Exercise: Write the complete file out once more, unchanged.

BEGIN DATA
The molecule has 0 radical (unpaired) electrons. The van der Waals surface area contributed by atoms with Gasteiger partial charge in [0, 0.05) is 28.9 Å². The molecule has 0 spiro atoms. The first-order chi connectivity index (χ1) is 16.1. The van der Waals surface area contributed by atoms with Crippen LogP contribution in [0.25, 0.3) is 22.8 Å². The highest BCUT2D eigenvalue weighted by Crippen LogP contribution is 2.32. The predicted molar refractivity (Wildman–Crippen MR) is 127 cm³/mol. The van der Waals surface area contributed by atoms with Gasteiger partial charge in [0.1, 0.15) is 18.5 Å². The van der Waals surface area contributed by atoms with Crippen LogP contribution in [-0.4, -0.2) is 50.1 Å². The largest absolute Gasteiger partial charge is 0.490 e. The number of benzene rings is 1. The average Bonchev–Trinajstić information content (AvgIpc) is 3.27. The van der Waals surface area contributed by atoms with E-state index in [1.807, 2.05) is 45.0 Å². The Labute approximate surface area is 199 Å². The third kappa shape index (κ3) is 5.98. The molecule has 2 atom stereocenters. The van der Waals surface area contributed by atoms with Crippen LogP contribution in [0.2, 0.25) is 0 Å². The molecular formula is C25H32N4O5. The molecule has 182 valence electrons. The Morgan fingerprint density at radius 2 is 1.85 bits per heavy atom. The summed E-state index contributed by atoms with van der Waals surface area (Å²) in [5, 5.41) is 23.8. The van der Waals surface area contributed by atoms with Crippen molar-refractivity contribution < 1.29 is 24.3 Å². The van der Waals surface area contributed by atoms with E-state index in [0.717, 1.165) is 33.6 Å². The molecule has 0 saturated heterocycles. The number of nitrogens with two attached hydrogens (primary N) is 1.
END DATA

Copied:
The molecule has 0 radical (unpaired) electrons. The van der Waals surface area contributed by atoms with Gasteiger partial charge in [0, 0.05) is 28.9 Å². The molecule has 0 spiro atoms. The first-order chi connectivity index (χ1) is 16.1. The van der Waals surface area contributed by atoms with Crippen LogP contribution in [0.25, 0.3) is 22.8 Å². The highest BCUT2D eigenvalue weighted by Crippen LogP contribution is 2.32. The predicted molar refractivity (Wildman–Crippen MR) is 127 cm³/mol. The van der Waals surface area contributed by atoms with Gasteiger partial charge in [0.1, 0.15) is 18.5 Å². The van der Waals surface area contributed by atoms with Crippen LogP contribution in [-0.4, -0.2) is 50.1 Å². The largest absolute Gasteiger partial charge is 0.490 e. The number of benzene rings is 1. The average Bonchev–Trinajstić information content (AvgIpc) is 3.27. The van der Waals surface area contributed by atoms with E-state index in [1.807, 2.05) is 45.0 Å². The Labute approximate surface area is 199 Å². The third kappa shape index (κ3) is 5.98. The molecule has 2 atom stereocenters. The van der Waals surface area contributed by atoms with Crippen LogP contribution in [0.2, 0.25) is 0 Å². The molecular formula is C25H32N4O5. The molecule has 182 valence electrons. The Morgan fingerprint density at radius 2 is 1.85 bits per heavy atom. The summed E-state index contributed by atoms with van der Waals surface area (Å²) in [5, 5.41) is 23.8. The van der Waals surface area contributed by atoms with Crippen molar-refractivity contribution < 1.29 is 24.3 Å². The van der Waals surface area contributed by atoms with E-state index in [0.717, 1.165) is 33.6 Å². The molecule has 0 saturated heterocycles. The number of nitrogens with two attached hydrogens (primary N) is 1.